Delhi’s green cover is on the rise, but it’s not all good newshttps://indianexpress.com/article/cities/delhi/delhis-green-cover-is-on-the-rise-but-its-not-all-good-news-5624341/

Delhi’s green cover is on the rise, but it’s not all good news

While the forest cover in the NCT of Delhi rose from 188.7 sq km in 2015 to 192. 4 sq km in 2017, two out of three categories of forests that constitute forest cover, namely Very Dense Forests and Moderately Dense Forests, saw a decline.

green cover, delhi green cover, green cover in delhi, forest cover, tree cover, forest survey of india, india state of forests report, very dense forests, moderately dense forests, open forests, carbon sinks, afforestation, plantation activities, developmental activities, economic survey of delhi, arunachal pradesh, odisha, manipur, mizoram, indian express news
Delhi has the second highest tree cover as a percentage of the total geographical area among states. (Representational Image)

Delhi’s green cover, comprising forest cover and tree cover, increased from 297.7 sq km or 20.08 per cent in 2015 to 305.4 sq km or 20.22 per cent in 2017, according to the India State of Forests Report (ISFR) 2017 released recently.

The situation, however, isn’t as promising as it appears to be. While the forest cover in the city increased from 188.7 sq km in 2015 to 192. 4 sq km in 2017, two out of three categories of forests that constitute forest cover, namely Very Dense Forests and Moderately Dense Forests, saw a decline — from 6.94 sq km and 57.15 sq km in 2015 to 6.72 sq km and 56.24 sq km in 2017, respectively. It was only the third category of forests, namely Open Forests, that increased from 124.68 sq km in 2015 to 129.45 sq km in 2017.

According to ISFR 2017, conservation and plantation activities have led to an increase of 3.64 sq km of forest cover in the city whereas developmental activities led to a decrease in forest cover.

Very Dense Forests and Moderately Dense Forests are the actual carbon sinks. For a city like Delhi where the pollution levels are extraordinarily high, losing out such forests is not a good sign because it reduces the city’s capacity to sequester carbon, stated the Economic Survey of Delhi 2017-2018.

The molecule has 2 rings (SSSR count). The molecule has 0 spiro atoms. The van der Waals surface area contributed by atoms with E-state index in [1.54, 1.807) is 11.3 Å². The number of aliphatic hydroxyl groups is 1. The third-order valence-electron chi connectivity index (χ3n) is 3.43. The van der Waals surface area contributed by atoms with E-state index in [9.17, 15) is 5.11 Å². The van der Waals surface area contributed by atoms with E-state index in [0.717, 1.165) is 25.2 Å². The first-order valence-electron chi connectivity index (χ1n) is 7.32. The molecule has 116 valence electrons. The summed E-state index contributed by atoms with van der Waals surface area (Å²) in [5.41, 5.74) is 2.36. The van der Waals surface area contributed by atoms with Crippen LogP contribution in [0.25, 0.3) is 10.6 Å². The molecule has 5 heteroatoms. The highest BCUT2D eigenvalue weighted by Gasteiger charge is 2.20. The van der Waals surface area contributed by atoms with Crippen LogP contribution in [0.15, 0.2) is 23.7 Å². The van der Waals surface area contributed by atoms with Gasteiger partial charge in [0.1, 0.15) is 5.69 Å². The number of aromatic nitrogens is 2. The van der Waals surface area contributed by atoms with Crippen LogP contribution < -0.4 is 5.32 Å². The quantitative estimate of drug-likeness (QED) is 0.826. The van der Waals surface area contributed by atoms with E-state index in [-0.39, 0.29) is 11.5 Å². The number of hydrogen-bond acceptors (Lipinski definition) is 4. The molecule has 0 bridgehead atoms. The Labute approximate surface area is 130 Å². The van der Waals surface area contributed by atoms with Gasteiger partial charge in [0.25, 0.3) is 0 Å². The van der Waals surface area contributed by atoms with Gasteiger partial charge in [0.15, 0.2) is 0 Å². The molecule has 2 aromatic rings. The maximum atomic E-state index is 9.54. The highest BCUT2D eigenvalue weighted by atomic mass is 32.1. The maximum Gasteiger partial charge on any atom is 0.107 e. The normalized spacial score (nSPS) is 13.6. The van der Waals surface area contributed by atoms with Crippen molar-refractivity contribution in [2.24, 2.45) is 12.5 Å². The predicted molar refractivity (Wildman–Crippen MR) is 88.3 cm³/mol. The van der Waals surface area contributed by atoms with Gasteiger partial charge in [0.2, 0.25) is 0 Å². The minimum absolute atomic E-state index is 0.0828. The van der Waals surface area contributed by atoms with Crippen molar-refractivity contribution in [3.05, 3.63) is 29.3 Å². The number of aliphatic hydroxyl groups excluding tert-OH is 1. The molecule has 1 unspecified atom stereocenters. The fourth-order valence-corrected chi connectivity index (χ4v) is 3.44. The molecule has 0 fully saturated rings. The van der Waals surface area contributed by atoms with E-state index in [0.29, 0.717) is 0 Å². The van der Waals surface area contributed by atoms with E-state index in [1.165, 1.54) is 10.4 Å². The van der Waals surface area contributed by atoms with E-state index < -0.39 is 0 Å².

Advertising

Forest cover is classified in terms of canopy density. All lands with tree cover of canopy density of 70 per cent and above fall in the category of Very Dense Forests (VDF). Lands with tree cover of canopy density between 40 and 70 per cent comprise Moderately Dense Forests (MDF) and those with tree cover having canopy density between 10 and 40 per cent are classified as Open Forests (OF). Forest lands with poor tree growth having canopy density less than 10 per cent are classified as scrubs.

Delhi has the second highest tree cover as a percentage of the total geographical area among states. Tree cover, the second component of green cover, in the city has increased from 111 sq km i.e. 7.49 per cent of the total geographic area in 2015 to 113 sq km i.e. 7.62 per cent of the total geographical area in 2017, as per the report.

Overall, India’s total forest cover has increased from 21.34 per cent of the total geographical area in 2015 to 21.54 per cent of the total geographical area in 2017. While Delhi’s contribution to the country’s forest cover has been minuscule, states like Andhra Pradesh, Karnataka and Kerala have contributed to one-third of the total increase in forest cover. Other states which have significantly improved their forests cover are Assam, Telangana, Odisha, Rajasthan, Himachal Pradesh, Uttar Pradesh, Manipur and Jammy and Kashmir, according to ISFR 2017. Mizoram, Nagaland and Arunachal Pradesh have reported a reduction in forest cover.

How are forest resources assessed?

The India State of Forests Report (ISFR) is published biennially by the Forest Survey of India (FSI), an organisation under the Ministry of Environment, Forests and Climate Change (MoEF), which is engaged in the assessment of the country’s forest resources.

“FSI maps forest cover using satellite technology at a scale of 1: 50000 with a Minimum Mappable Unit (MMU) of 1 hectare,” said Assistant Director at FSI, Dehradun, Abhay Kumar Saxena.

The assessments of forest cover is the field validation of the interpreted data at appropriate points.

“Ground verification of the interpreted satellite data takes more than six months, wherein the FSI closely works with State Forest Departments (SFDs) to prepare maps to identify reasons for an increase or decrease in forest cover. Reference data is collected during the ground truthing process, and field experience of the interpreter is used to classify forest cover patches in terms of canopy density,” he added.